Garlic can add terrific flavor to foods. It’s often celebrated for its potential health benefits. However, some people are allergic to garlic.
A garlic allergy is rare. If you’re allergic to garlic, you can be allergic to cooked or raw garlic, or to all forms.
A garlic allergy is caused when your body’s immune system mistakenly identifies garlic as being harmful and produces antibodies in an attempt to fight it off. This reaction can occur immediately upon contact, or within two hours after ingesting or touching garlic.
You can also have an adverse reaction to garlic without being allergic to it. This is known as a food intolerance, and is more common. A food intolerance to garlic may cause indigestion, heartburn, or gas. Unlike an allergy, a food intolerance is not caused by the immune system. The symptoms are typically less serious. Anaphylaxis is not a possible complication of food intolerance.
See your doctor if you experience regular discomfort after eating or handling garlic. They may refer you to an allergist. A garlic allergy can be diagnosed through a skin prick or blood test.
If you’re allergic to garlic, avoiding it completely will alleviate your symptoms. If you have a food intolerance to garlic, your doctor may recommend that you stop eating it. They may also suggest medications, such as over-the-counter antacids, to help with your symptoms.
Garlic allergy symptoms can range from mild to serious. They may include:
- skin inflammation
- tingling sensation of the lips, mouth, or tongue
- nasal congestion or runny nose
- itchy nose
- itchy or watery eyes
- shortness of breath or wheezing
- nausea and vomiting
- stomach cramps
If you’re allergic to garlic, symptoms can occur immediately or up to several hours after exposure. You may experience symptoms after inhaling, touching, or ingesting garlic.
If you have food intolerance to garlic, you may experience symptoms of the digestive tract, such as heartburn, diarrhea, or stomach pain. These can occur immediately or up to several hours after eating.
Garlic is part of the allium family. If you’re allergic to garlic, you may have an allergy to other foods in this group as well. The proteins, or allergens, in these plants are similar to each other, so your immune system may react to any of them. This is known as cross reactivity. Other vegetables in this group include:
You’ll need to be vigilant about checking the ingredients in foods you buy and order in restaurants. Garlic is found in many pre-packaged foods. These include:
- canned soup
- boxed rice and pasta
- frozen entrées
- salad dressing and other sauces
Garlic is also commonly used in stews and chili, potato dishes, and bread products. Sometimes it’s only noted on package labels as a flavoring and not listed by name. Many products include toll-free numbers you can call to ask about specific ingredients. If you’re in doubt, avoid the food in question.
Garlic is used in many ethnic cuisines, including Italian, Chinese, and Indian. When eating out, be sure to tell your server that you’re allergic to garlic. You may also want to create a food allergy card to use in restaurants.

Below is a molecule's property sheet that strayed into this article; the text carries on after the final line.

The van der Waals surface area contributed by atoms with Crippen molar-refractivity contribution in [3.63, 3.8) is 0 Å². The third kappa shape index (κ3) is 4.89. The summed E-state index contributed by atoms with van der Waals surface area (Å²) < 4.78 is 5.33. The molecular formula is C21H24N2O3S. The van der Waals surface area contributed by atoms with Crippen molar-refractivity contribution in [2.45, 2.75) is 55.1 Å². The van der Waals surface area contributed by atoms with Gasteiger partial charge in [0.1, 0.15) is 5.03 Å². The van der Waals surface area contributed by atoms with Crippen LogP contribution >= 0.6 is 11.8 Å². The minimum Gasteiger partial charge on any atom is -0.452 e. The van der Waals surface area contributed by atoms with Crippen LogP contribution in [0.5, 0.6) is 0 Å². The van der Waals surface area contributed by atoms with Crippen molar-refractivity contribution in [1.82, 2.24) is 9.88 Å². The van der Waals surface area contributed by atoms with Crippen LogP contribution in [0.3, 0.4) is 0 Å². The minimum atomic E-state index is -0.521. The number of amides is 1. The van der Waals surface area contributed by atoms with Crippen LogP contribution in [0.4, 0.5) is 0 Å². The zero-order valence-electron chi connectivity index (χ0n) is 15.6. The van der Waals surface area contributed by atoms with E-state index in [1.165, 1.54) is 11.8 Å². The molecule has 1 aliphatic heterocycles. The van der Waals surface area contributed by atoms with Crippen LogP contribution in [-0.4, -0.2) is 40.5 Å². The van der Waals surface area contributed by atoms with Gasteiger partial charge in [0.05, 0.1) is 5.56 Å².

Learn more about eating out with allergies: What you should know about food allergy cards »
If you’re allergic to garlic and breathe in even trace amounts of dust from either dried garlic or garlic skin, you may experience an allergy-induced asthma attack. Asthma symptoms include shortness of breath and wheezing. Asthma attacks can escalate quickly and become very serious if not treated. If you experience an asthma attack, call your local emergency service and seek immediate medical help.
An allergist can work with you on strategies for limiting your exposure to garlic. They can also recommend medications for asthma, which can help with symptoms.
Another potential complication from a garlic allergy is anaphylaxis. Anaphylaxis is a severe, potentially fatal allergic reaction. Anaphylaxis caused by garlic allergy is rare. It’s more likely to occur from exposure to raw, rather than cooked, garlic.
Learn more: The effects of anaphylaxis on the body »
If you’ve ever experienced anaphylactic shock, or your doctor’s concerned that this type of reaction might occur, they’ll prescribe an EpiPen to carry around with you at all times. An EpiPen is a type of self-injected adrenaline you can administer to yourself in case of a severe allergic reaction. If you use your EpiPen, you should contact your doctor or call your local emergency service immediately afterward.
Symptoms of anaphylaxis include:
- rapid pulse
- low blood pressure
- swelling of the throat and tightened airways
- confusion or lightheadedness
- loss of consciousness
Even if your allergic reactions to garlic have been mild in the past, be sure to take your symptoms seriously. Allergic reactions can escalate, sometimes without warning.
If you do have an allergic reaction, seeing your doctor while it’s occurring may help them recommend the right type of treatment. If you experience symptoms of either asthma or anaphylaxis, seek immediate medical help.
A specialist, such as an allergist, can recommend medications that may help with symptoms of a garlic allergy. These include over-the-counter medications, such as antihistamines, allergy shots, and corticosteroids. Your doctor will work with you to determine the best type of treatment. They can also recommend strategies for avoiding garlic.
Living with a garlic allergy requires ongoing vigilance, especially when eating out or shopping for pre-cooked or processed foods. The good news is that you can easily find healthy, flavorful garlic-free food options, both at the grocery store and in restaurants.
Instead of garlic, you can use a multitude of flavorings and seasonings to create delicious, flavorful dishes. Here are some herbs you may want to try:
- chili pepper
Learn to experiment with both dried and fresh versions of each spice for texture and flavor variety.